That humans form the weakest link in a security chain is well known, but more evidence of this turned up on Thursday with Microsoft publishing findings of an ongoing internet theft campaign that could be described as phone phishing.
Phishing is a way of stealing personal information by sending email messages urging recipients to submit personal data to a website, posing as a legitimate business.
Phone phishing is all about calling computer users and convincing them to take similar action. In simple terms it is a plain old scam, that could also be called a social engineering attack, if you want to sound trendy.
According to Microsoft, criminals posing as computer security engineers have been calling people at home to warn them of a computer security threat.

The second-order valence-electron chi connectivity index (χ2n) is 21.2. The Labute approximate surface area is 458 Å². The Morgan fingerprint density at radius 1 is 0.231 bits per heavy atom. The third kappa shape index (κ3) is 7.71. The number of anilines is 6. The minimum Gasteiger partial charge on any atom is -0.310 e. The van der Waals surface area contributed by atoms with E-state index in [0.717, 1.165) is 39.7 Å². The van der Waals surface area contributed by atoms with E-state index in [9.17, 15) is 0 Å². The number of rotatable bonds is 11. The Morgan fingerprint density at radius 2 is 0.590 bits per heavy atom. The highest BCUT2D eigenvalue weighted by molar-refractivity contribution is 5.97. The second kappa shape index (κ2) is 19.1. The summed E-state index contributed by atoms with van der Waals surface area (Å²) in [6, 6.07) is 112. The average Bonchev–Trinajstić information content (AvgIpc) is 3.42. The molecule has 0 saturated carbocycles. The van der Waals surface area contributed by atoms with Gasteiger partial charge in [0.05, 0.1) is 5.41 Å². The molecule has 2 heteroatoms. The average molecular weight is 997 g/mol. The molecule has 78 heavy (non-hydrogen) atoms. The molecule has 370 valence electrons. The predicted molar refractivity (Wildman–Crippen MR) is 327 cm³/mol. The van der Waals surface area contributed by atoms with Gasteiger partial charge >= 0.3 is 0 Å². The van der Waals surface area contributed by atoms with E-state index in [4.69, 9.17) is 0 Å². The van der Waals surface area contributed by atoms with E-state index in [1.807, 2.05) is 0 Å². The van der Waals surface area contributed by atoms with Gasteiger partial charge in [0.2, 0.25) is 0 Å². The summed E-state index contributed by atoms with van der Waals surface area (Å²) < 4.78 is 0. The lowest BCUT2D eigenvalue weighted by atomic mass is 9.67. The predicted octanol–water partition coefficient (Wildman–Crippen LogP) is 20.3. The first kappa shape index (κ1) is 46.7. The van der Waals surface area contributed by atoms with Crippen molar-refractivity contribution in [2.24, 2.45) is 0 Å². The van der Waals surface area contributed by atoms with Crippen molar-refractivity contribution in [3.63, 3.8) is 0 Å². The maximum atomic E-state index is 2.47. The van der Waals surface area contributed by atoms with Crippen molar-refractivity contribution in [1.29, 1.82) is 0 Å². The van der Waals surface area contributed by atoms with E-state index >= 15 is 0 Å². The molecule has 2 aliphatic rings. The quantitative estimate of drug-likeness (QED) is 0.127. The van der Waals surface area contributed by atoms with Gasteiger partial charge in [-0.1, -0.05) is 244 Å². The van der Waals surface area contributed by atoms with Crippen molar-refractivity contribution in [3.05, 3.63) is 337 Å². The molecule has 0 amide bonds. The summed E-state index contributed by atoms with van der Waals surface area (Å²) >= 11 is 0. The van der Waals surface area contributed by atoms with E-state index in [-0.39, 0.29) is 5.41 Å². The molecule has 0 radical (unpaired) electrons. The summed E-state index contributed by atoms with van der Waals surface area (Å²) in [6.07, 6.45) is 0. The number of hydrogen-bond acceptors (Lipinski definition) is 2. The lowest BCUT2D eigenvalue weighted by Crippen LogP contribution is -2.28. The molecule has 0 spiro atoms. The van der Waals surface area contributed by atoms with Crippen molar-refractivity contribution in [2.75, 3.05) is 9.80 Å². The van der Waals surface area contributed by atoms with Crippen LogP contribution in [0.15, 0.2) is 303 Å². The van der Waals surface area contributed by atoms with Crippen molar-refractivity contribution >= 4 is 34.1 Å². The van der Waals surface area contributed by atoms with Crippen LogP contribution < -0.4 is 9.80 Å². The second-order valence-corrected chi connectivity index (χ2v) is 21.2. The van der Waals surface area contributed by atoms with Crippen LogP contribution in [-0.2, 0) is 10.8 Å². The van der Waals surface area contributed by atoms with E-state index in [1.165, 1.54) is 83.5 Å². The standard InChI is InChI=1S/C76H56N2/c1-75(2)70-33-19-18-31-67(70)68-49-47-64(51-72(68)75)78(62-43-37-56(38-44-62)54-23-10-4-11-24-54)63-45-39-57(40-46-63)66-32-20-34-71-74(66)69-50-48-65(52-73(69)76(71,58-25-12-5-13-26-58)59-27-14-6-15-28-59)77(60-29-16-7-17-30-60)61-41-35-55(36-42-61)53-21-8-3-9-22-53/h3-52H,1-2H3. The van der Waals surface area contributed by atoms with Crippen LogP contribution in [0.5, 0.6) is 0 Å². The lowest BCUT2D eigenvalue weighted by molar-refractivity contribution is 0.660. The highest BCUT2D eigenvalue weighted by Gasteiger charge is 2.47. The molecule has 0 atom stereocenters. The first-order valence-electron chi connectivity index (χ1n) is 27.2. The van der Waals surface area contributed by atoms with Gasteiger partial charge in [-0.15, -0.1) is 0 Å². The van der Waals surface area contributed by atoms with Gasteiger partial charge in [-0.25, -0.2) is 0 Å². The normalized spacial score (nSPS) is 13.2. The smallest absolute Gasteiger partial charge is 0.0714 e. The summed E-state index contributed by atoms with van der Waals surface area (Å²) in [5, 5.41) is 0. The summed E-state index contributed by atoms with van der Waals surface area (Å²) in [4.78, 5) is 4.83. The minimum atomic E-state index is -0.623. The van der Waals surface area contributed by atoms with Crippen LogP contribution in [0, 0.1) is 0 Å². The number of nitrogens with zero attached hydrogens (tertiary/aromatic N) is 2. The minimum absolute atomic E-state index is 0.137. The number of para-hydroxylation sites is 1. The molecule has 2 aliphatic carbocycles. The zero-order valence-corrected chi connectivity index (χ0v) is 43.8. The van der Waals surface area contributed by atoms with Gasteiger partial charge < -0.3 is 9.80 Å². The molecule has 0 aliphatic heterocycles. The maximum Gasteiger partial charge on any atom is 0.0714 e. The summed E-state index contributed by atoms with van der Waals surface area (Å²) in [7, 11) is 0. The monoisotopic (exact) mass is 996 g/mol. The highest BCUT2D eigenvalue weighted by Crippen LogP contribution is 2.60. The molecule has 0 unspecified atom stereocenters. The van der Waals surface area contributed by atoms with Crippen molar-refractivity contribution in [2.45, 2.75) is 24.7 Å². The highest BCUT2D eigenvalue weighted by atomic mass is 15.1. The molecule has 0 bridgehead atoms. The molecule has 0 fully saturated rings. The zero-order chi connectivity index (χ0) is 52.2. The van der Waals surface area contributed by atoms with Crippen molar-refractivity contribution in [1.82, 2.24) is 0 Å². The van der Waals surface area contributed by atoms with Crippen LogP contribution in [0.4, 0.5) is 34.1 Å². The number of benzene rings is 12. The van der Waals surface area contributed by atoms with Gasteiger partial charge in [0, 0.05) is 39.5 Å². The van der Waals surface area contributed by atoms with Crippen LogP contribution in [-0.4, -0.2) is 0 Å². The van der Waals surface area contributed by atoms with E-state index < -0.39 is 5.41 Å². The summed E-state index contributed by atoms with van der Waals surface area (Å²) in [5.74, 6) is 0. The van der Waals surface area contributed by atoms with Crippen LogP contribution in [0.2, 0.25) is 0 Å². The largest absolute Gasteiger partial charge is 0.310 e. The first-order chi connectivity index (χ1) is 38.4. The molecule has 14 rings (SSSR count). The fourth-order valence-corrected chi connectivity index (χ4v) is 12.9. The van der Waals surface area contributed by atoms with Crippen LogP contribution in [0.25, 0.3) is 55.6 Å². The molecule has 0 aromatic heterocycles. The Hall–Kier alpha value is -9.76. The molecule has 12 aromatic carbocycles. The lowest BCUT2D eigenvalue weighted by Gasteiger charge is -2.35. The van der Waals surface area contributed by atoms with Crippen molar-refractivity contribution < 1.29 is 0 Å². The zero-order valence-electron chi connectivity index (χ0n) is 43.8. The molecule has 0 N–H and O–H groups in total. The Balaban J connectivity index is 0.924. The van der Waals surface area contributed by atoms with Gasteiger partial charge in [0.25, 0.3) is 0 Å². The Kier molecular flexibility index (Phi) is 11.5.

The fraudsters claim to be offering free security evaluations on behalf of recognised companies, an approach similar to the one adopted by fake antivirus software, except with a personal touch rather than an on-screen graphic.
Though this may sound strange, the approach seems to work. In a commissioned survey of 7,000-person respondents, conducted across the US, Canada, Ireland, and the UK in April, it has been revealed that 15 per cent of respondents in the four countries had received such calls and that 22 per cent of call recipients, or 3 per cent of total respondents, fell for the ruse.